On the archaeological dimensions of Law 3028/2002 - a consideration of the effectiveness of the Greek legislative approach to cultural heritage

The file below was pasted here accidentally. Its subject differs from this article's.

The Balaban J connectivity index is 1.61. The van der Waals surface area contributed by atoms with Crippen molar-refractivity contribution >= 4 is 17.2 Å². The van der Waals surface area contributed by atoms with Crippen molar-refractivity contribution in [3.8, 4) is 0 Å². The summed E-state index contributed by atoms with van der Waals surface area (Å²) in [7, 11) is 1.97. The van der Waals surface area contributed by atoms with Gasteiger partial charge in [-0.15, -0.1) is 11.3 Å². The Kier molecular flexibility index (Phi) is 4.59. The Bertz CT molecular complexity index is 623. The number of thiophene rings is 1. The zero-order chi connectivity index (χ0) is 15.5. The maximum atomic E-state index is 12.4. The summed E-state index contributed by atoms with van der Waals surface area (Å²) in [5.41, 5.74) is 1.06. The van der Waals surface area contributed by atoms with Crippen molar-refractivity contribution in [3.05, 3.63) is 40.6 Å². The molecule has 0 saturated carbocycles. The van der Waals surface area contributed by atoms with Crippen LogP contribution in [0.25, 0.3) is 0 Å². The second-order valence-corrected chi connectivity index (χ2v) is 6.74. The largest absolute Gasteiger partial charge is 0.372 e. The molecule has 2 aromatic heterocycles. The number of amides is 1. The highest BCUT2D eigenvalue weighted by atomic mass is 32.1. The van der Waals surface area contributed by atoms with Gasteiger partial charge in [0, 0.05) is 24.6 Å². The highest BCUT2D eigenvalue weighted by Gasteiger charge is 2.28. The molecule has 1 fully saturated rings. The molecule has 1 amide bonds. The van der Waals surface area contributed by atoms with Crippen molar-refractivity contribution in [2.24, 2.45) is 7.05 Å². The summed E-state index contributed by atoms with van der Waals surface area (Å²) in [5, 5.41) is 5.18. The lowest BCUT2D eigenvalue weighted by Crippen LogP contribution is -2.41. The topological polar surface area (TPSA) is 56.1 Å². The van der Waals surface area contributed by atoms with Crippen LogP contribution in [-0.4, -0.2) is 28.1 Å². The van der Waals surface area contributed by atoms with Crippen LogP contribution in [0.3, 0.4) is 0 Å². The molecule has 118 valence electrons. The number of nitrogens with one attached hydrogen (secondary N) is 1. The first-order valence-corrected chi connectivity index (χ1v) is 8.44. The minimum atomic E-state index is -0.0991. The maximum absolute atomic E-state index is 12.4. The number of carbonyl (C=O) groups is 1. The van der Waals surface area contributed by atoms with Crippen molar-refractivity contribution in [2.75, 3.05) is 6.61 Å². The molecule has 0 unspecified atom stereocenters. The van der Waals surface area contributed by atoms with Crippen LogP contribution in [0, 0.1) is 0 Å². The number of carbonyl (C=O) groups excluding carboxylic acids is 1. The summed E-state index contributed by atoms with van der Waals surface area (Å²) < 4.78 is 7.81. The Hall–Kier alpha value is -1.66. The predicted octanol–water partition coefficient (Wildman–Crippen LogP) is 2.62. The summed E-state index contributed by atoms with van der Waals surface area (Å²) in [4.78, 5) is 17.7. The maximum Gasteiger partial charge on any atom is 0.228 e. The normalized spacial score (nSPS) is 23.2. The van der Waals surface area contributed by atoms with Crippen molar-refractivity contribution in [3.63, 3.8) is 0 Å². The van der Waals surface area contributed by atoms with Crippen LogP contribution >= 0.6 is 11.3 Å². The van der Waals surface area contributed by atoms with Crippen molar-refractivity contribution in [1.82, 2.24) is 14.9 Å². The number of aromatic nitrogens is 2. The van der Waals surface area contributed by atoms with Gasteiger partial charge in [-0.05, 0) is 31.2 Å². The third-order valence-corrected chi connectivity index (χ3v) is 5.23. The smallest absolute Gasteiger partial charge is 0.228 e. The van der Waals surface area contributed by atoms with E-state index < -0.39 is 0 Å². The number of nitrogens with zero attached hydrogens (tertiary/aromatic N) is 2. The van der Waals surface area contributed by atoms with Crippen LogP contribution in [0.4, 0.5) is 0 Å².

This research provides an assessment of the effectiveness of Law 3028/2002 – the principal legislation concerning the regulation of cultural heritage and archaeological research in Greece. Two deficiencies were observed within the current academic treatments of this law. Firstly, a limited engagement with Law 3028/2002 from the archaeological perspective has left such discussions about the law being primarily directed from a legalistic viewpoint. Secondly, whilst much has been written on the provisions, purposes, and implementation of Law 3028/2002, such themes have seldom been considered in a unified manner. In light of these identified shortfalls, an evaluation test has been developed and applied that merges legal opinions of Law 3028/2002 with archaeological sensitivities to assess the performance of the law in the field. As the first example of such an approach, this assessment measures Law 3028/2002 according to its objectives, how well it protects cultural heritage, and the degree to which it meets the interests of archaeological and non-archaeological stakeholders. By specifically targeting those provisions where archaeology and law intersect under Law 3028/2002, this research shows that, whilst Law 3028/2002 has improved on earlier legislation in some measures and has proven to be effective in safeguarding monuments and sites directly, it falls short of reaching its full potential. This inefficiency is identified as stemming from two main issues: (1) the law favours a centralist structure of protection that is hindered by its own bureaucratic weight and political agenda, and (2) that this centralised structure divorces the Greek public and academics from engaging with cultural heritage as active stakeholders.